BOSTON (CBS) – Two powerful nor’easters in less than a week. March Madness? That seems like an understatement.
Hundreds of thousands of homes and businesses are without power – again. Massive amounts of trees and wires down – again. Schools and businesses closed – again.
This is becoming an all too frequent occurrence, cold and snow in March.
For the last five years, New England has waited and waited for spring to arrive only to be hit with late season snow storms and temperatures well below the average.
It seems that March is the new February.
No doubt we will still be recovering from this latest nor’easter well into the weekend. Many towns will likely remain without power for days just due to the sheer number of those in the dark. With the paste-like snow weighing down limbs, more trees will come down before we can put this one behind us. This has to be it right?
Could the atmosphere have anything left to give?
You may not like the answer.
The weekend looks quiet. Temperatures will top out in the low to mid 40’s across the region and with some spotty March sunshine, the melting should be massive.
I would expect at least half, if not more, of the snow to be wiped out by Monday.
Speaking of Monday, yet another coastal storm is in the works.
Being five days out, there are still more questions than answers with this one.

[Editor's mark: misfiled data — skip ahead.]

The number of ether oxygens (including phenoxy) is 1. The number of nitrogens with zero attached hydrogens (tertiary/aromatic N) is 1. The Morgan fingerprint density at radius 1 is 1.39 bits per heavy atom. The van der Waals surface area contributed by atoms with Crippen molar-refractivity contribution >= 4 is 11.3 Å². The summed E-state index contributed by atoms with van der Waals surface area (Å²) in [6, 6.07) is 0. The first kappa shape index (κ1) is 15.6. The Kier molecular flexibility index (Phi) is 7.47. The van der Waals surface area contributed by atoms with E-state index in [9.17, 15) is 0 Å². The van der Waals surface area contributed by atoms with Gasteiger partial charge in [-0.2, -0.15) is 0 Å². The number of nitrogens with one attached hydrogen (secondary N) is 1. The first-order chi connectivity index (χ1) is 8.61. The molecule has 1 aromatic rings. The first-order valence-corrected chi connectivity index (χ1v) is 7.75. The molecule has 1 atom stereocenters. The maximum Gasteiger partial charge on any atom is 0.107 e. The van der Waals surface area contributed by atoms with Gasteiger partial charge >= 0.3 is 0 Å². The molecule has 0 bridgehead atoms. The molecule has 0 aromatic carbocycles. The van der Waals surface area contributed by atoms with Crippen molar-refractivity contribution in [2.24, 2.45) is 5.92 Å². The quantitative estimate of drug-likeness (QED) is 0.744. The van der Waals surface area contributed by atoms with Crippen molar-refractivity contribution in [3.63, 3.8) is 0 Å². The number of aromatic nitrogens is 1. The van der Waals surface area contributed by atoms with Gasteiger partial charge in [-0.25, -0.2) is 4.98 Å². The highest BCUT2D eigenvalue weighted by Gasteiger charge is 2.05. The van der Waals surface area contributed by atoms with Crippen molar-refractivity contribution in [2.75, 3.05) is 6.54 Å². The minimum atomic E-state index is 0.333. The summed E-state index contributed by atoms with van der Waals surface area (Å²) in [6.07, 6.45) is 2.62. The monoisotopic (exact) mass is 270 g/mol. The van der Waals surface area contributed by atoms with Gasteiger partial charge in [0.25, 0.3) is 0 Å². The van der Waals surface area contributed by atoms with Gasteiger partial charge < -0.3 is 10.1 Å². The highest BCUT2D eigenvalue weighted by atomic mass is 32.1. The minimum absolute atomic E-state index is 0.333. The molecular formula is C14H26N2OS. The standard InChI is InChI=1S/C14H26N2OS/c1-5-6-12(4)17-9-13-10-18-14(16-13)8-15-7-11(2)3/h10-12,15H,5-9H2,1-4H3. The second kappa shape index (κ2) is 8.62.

The scenarios range from another powerful nor’easter here to just some fringe-effects to a complete miss.
This storm will be developing much farther south than the last few, coming out of Texas, grabbing Gulf of Mexico moisture and emerging out over the Atlantic off of South Carolina. Of course, that certainly doesn’t mean we are out of the woods, storms in that position have been known to take a sharp turn and ride up the Gulf Stream right off our coastline.
Right now, there are two camps on this one, both still very viable solutions.
As our current nor’easter finally starts to pull away on Sunday night, we will be watching two pieces of atmospheric energy diving southward through the country’s mid-section.
One will take a deep southerly route through the lower Mississippi Valley and the other, right on its heels, will dig through the eastern Great Lakes. It is the interaction of these two features that will determine our final fate on Monday.
Some models show them linking up (called phasing) meaning a third nor’easter for us in about 10 days. This solution would bring another round of heavy rain and snow to our area along with another dose of powerful winds near our coastline.
Other models have the Great Lakes piece of energy kicking the other one out to sea rather than phasing with it. This would mean much less impact here, perhaps very little at all actually.
With both options very much on the table, as always, we urge that you stay tuned to updated forecasts on WBZ-TV and CBSBoston.com.
One thing we can say for sure, there are no big warm ups headed our way anytime soon. For at least the next 1-to-2 weeks the Northeast will be stuck in a colder than average pattern with several more “threats” of storms and snow.
Follow Terry on Twitter @TerryWBZ